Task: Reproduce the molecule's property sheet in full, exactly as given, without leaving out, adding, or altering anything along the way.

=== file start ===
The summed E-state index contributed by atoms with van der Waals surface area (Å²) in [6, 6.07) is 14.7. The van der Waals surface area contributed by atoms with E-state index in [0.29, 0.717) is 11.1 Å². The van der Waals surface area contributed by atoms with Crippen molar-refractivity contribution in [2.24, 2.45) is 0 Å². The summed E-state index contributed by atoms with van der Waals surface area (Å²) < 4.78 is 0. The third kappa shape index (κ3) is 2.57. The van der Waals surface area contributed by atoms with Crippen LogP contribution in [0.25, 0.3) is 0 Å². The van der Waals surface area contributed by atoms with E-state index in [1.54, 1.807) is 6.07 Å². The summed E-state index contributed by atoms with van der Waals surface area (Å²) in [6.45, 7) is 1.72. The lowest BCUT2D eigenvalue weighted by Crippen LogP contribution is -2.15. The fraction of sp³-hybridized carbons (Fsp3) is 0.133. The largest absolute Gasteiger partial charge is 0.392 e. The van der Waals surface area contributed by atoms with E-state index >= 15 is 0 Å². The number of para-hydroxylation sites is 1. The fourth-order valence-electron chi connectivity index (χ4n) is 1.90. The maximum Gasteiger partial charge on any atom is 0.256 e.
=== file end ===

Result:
The summed E-state index contributed by atoms with van der Waals surface area (Å²) in [6, 6.07) is 14.7. The van der Waals surface area contributed by atoms with E-state index in [0.29, 0.717) is 11.1 Å². The van der Waals surface area contributed by atoms with Crippen molar-refractivity contribution in [2.24, 2.45) is 0 Å². The summed E-state index contributed by atoms with van der Waals surface area (Å²) < 4.78 is 0. The third kappa shape index (κ3) is 2.57. The van der Waals surface area contributed by atoms with Crippen LogP contribution in [0.25, 0.3) is 0 Å². The van der Waals surface area contributed by atoms with E-state index in [1.54, 1.807) is 6.07 Å². The summed E-state index contributed by atoms with van der Waals surface area (Å²) in [6.45, 7) is 1.72. The lowest BCUT2D eigenvalue weighted by Crippen LogP contribution is -2.15. The fraction of sp³-hybridized carbons (Fsp3) is 0.133. The largest absolute Gasteiger partial charge is 0.392 e. The van der Waals surface area contributed by atoms with E-state index >= 15 is 0 Å². The number of para-hydroxylation sites is 1. The fourth-order valence-electron chi connectivity index (χ4n) is 1.90. The maximum Gasteiger partial charge on any atom is 0.256 e.